It’s the weekend, time for a few errands, grocery shopping, mending a bit of that landscape edging you promised your wife you’d get to a month ago, and spending some time with the kids. Truth be told, our weekends are usually all sorts of busy here in the Rimes’ household, and I’m sure any other family with younger children will agree, it’s far too easy to find yourself working harder on a Saturday than you might have during the week. We’d like to think of Saturday and Sunday as “lazy” days in which we can relax with our family and friends, and just enjoy the brief time we have before heading “back to the edu-coal mines” on Monday. Reality though, typically means that we plan more activities and structure instead of playtime on those two precious days (at least it feels that way in our house many weekends).
So I thought I’d kill two birds with one stone by capturing a silly moment, and completing a ds106 assignment (yes, even ds106 can feel like one of those weekend chores if you’re trying to “play good” and complete the right number of assignments).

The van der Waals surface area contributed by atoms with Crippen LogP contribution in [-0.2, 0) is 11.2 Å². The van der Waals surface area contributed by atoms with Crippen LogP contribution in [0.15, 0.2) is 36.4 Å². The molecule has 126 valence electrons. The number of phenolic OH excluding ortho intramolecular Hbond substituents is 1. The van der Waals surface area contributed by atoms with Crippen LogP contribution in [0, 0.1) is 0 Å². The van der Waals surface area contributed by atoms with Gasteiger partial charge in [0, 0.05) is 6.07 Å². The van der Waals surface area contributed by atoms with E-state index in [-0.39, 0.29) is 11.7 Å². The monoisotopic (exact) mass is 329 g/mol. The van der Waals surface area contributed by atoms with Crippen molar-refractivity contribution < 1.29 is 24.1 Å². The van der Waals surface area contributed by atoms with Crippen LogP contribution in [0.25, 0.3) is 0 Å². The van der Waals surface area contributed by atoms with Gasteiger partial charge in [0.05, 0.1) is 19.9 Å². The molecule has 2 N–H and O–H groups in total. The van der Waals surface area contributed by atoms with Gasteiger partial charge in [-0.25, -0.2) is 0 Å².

But that’s beside the point! How in the world is this applicable to the classroom? Quite often I see teachers in my district using Photobooth for one of two projects; either photos of everyone at the beginning of the year to go up on walls or special bulletin boards, or “special effects” photos for big projects. It’s a shame that they don’t have access to the Macbooks more often (each elementary only has 2 MacBook carts, the MS and HS 3 carts apiece), because Photobooth would make an excellent visual journaling tool for capturing daily learning experiences, moods, and just the general well-being of learning going on in a classroom. Photobooth does stills and video, so you could switch it up from day to day, maybe even taking subsequent shots to stitch together as an animated gif, or create a series of video reflections from a bunch of students after a rather large project.
Today, I just used it to capture the kids and me being silly around the breakfast table. The “Warhol Effect” was appropriate, and rather than print it out, post it on a nice bulletin board to make the hallways or classroom walls “more presentable” like I see at school, I’m just going to post it here in a quick “this is what’s going through my head right now” manner. No doubt the kids and I will stumble across it in a few years time (I’ve dumped it into my iPhoto album as well) and have a nice memory of this morning.